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Feb 15, 2016

CSIRO Einstein presser generates waves of its own

Updated Last Friday the CSIRO, supported by the chief scientist and a panel of ANU luminaries, held a major press conference claiming a leading role in the discovery for th


Graphic of merging black holes which generated gravitational waves
Graphic of merging black holes which generated gravitational waves

Updated Last Friday the CSIRO, supported by the chief scientist and a panel of ANU luminaries, held a major press conference claiming a leading role in the discovery for the first time of gravitational waves.

However the detecting of the waves, predicted 100 years earlier by Albert Einstein in his general theory of relativity, generated other waves in the media, including here, amplifying the parallel debate about cuts to parts of the national scientific and industrial research organisation and its refocusing on commercial outcomes.

If one searches for stories about how Britain, or India, contributed to the international but US based Advanced Laser Interferometer Gravitational-wave Observatory or LIGO those stories all have one thing in common, a desire to underscore individual national contributions to the detection of the waves caused by the merging of two black holes some 1.3 billion light years away, or make that 1.3 billion years closer to, the moment the universe began (everywhere).

If that doesn’t mess with your mind, you need to be more careful about the parties you’ve been going to.

Fairfax celebrated the discovery and the Australian involvement with several stories pointing out that the Australian role, described in detail here by the CSIRO, involved a unit which had been subsequently gutted by job cuts at the national scientific and industrial research organisation.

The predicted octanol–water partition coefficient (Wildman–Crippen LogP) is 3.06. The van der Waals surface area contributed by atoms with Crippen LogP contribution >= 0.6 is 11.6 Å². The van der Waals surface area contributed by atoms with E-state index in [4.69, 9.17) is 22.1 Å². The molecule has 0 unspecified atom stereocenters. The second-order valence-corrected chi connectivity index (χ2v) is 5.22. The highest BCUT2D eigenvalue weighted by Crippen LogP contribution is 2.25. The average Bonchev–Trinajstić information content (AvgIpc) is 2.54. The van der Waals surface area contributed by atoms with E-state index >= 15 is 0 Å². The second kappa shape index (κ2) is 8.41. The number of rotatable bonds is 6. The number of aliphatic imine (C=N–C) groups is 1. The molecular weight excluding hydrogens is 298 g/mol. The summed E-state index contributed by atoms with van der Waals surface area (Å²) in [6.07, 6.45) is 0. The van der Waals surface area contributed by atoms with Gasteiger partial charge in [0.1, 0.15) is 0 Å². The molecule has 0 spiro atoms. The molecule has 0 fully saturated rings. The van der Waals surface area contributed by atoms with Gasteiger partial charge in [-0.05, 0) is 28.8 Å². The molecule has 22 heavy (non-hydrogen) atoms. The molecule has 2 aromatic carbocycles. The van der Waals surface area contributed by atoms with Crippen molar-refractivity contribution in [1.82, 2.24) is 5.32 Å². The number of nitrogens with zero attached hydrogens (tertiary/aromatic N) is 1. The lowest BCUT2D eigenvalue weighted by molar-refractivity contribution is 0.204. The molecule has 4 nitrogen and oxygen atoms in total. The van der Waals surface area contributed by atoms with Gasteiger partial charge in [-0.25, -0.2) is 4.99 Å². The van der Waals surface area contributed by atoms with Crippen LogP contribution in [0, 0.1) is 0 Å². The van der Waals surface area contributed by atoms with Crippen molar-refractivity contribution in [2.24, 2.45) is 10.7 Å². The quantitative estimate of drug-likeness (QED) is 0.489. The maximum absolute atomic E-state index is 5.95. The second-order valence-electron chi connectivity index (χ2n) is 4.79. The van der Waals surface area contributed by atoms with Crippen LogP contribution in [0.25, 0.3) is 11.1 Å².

Making the Friday presser a posthumous celebration of the work of departed talent, which was somehow overlooked in the heat of the moment.  And leading to some harsh words in Plane Talking which have now been overtaken by the response (below) by Cathy Foley, Science Director, CSIRO Manufacturing.

On Friday, along with scientists around the world, CSIRO was thrilled to celebrate the part we played in this momentous scientific achievement. I was disappointed to read today’s article stating that CSIRO will have no capacity to play a role in this type of work in the future. This is simply untrue.

Our contribution to Advanced LIGO – the observatory responsible for detecting the elusive waves – was in coating many of the optics. The coatings, which were developed and applied at our labs in Sydney, are among the most uniform and precise ever made. Despite what the article states, we still have our optical thin film and metrology capability, and all of our coatings infrastructure. In fact Caltech, which leads the optics work for Advanced LIGO, is visiting CSIRO this week to progress some further work together. This is because CSIRO is the only research group in the world that can do these coatings to this level of precision.

It is true that CSIRO reduced our polishing capability last year. This is because there are robotic systems in operation around the world that are more affordable and more advanced in polishing. As a result, CSIRO was no longer competitive in this field. We didn’t do any of the polishing work on Advanced LIGO, so to draw a direct link between the two is misleading. We have also made some reductions to the coating team, but have retained our core capability and continue to deliver on our projects.

I was delighted to attend the celebration at Parliament House on Friday with three of my CSIRO colleagues who were directly involved in the LIGO project. To claim that we’ve ‘axed’ all of these people, is both untrue and unfair to these individuals and the contribution they’ve made to advance our knowledge of the Universe.